- Paperback: 320 pages
- Publisher: Addison-Wesley Professional; 1 edition (April 2, 2012)
- Language: English
- ISBN-10: 0321803027
- ISBN-13: 978-0321803023
- Product Dimensions: 7 x 0.8 x 9.1 inches
- Shipping Weight: 1 pounds (View shipping rates and policies)
- Average Customer Review: 55 customer reviews
- Amazon Best Sellers Rank: #107,649 in Books (See Top 100 in Books)
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How Google Tests Software 1st Edition
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About the Author
James Whittaker is an engineering director at Google and has been responsible for testing Chrome, maps, and Google web apps. He used to work for Microsoft and was a professor before that. James is one of the best-known names in testing the world over.
Jason Arbon is a test engineer at Google and has been responsible for testing Google Desktop, Chrome, and Chrome OS. He also served as development lead for an array of open-source test tools and personalization experiments. He worked at Microsoft prior to joining Google.
Jeff Carollo is a software engineer in test at Google and has been responsible for testing Google Voice, Toolbar, Chrome, and Chrome OS. He has consulted with dozens of internal Google development teams helping them improve initial code quality. He converted to a software engineer in 2010 and leads development of Google+ APIs. He also worked at Microsoft prior to joining Google."
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The argument is aligns well with the movement toward agile software development methods. The book goes on to breakdown testing responsibilities for software engineers (SWEs), software engineers in a test role (SETs), and Test Engineers (TEs). Almost half of the book deals with the roles and responsibilities of the TE, and in the Google model, they do have a higher-level role in testing. In essence, it breaks down like this:
* SWEs write unit tests for the software they write
* SETs write tools to enable testing without external dependencies and write automated functional tests
* TEs coordinate the overall testing activities for a product and focus on the user by doing exploratory testing
In addition, the book also outlines a number of tools (many of which have been open-sourced) that Google uses for testing in the context of these roles. The majority of the content focuses on web applications (it's Google after all), and some of the ideas won't apply if the majority of your development is for internal customers to your company - since you probably have user training and rules about frequency of release. However, I would say that you could apply 80% of the ideas in any context and probably adapt at least 10% (if not more) of the others to your situation.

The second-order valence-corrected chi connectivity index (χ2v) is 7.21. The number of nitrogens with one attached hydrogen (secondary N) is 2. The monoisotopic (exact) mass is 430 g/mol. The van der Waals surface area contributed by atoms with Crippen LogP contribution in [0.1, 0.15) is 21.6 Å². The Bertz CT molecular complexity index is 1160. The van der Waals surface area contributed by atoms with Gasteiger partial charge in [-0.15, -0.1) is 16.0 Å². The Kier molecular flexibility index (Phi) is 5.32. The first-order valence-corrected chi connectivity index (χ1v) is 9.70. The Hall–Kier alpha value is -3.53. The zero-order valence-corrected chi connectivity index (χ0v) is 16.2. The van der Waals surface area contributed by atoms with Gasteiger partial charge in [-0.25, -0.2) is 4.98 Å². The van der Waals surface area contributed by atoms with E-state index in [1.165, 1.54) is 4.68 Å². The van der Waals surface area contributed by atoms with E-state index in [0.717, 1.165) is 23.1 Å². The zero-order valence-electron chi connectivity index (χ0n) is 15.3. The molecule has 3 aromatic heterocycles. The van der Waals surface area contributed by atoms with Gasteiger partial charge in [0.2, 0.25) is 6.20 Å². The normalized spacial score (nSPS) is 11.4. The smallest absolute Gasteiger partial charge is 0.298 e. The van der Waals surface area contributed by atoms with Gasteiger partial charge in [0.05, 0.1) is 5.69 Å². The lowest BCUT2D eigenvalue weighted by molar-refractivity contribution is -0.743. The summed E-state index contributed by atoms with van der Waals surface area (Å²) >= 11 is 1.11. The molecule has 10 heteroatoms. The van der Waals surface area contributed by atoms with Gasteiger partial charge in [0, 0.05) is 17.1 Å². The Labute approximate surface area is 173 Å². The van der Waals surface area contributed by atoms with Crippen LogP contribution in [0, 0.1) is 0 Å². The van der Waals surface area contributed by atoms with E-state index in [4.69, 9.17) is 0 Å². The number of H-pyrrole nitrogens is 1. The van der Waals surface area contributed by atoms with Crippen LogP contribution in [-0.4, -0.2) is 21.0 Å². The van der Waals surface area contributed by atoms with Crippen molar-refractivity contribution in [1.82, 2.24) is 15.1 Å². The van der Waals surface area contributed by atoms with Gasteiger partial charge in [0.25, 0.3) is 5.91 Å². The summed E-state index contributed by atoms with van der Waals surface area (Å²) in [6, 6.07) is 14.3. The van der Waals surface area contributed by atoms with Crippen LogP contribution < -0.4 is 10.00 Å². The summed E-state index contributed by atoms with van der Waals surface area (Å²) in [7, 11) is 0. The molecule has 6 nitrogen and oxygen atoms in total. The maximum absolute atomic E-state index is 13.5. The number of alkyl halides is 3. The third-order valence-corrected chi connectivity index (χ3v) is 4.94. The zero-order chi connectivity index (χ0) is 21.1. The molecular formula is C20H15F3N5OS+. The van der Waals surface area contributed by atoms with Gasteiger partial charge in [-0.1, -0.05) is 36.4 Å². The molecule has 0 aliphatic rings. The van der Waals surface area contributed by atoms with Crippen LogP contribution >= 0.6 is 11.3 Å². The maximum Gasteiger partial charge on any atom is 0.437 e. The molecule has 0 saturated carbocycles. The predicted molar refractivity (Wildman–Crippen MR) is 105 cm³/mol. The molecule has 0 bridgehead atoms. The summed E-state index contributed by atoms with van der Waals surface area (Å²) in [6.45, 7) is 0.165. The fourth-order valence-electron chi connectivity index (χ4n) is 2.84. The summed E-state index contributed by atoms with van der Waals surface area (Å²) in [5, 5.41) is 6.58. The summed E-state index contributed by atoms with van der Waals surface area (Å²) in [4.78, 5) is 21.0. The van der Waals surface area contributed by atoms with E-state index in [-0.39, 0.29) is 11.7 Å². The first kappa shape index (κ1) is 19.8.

Also, there is also a chapter on test managers and directors that has interviews with a number of prominent Googlers. Then, the book ends with a discussion on the future of the SET and TE roles at Google along with some of the errors Google made.
Google embarked on the transformation in 2007, and my company is currently trying to do something similar. I hope to be able to leverage these ideas in the months ahead. I recommend it to anyone who is or expects to be involved in such a change. I would also recommend it to any tester in an agile development shop. You may not agree with everything in the book, but tells of the future (if not the present) for much of the software testing industry.
The end of the book was a surprise. It made me envision a future where quality was just built into the framework for developing applications and not something bolted on at the end. The tools are getting better and the practices are improving to the level that testers can focus on the user experience and not basic correctness.
The hope for testers is that they will be more of a user advocate than a button masher.
If you are thinking about purchasing this book, look at the preview first. It might be easy to read on a Kindle or IPad.